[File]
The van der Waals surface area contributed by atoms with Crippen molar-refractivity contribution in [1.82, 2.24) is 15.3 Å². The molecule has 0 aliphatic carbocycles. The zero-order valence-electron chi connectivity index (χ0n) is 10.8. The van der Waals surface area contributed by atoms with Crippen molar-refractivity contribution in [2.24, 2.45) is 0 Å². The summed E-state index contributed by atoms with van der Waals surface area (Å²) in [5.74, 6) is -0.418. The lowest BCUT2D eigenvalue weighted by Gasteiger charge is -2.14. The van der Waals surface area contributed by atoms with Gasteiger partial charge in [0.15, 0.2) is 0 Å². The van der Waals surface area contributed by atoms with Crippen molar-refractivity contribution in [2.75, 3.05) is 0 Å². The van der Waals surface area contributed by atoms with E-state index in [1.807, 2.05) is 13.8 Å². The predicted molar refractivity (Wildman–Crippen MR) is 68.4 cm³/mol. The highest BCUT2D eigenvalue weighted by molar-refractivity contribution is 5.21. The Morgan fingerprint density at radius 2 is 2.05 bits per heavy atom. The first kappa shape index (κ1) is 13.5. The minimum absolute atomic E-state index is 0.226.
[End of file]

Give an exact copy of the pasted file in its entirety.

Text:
The van der Waals surface area contributed by atoms with Crippen molar-refractivity contribution in [1.82, 2.24) is 15.3 Å². The molecule has 0 aliphatic carbocycles. The zero-order valence-electron chi connectivity index (χ0n) is 10.8. The van der Waals surface area contributed by atoms with Crippen molar-refractivity contribution in [2.24, 2.45) is 0 Å². The summed E-state index contributed by atoms with van der Waals surface area (Å²) in [5.74, 6) is -0.418. The lowest BCUT2D eigenvalue weighted by Gasteiger charge is -2.14. The van der Waals surface area contributed by atoms with Gasteiger partial charge in [0.15, 0.2) is 0 Å². The van der Waals surface area contributed by atoms with Crippen molar-refractivity contribution in [2.75, 3.05) is 0 Å². The van der Waals surface area contributed by atoms with E-state index in [1.807, 2.05) is 13.8 Å². The predicted molar refractivity (Wildman–Crippen MR) is 68.4 cm³/mol. The highest BCUT2D eigenvalue weighted by molar-refractivity contribution is 5.21. The Morgan fingerprint density at radius 2 is 2.05 bits per heavy atom. The first kappa shape index (κ1) is 13.5. The minimum absolute atomic E-state index is 0.226.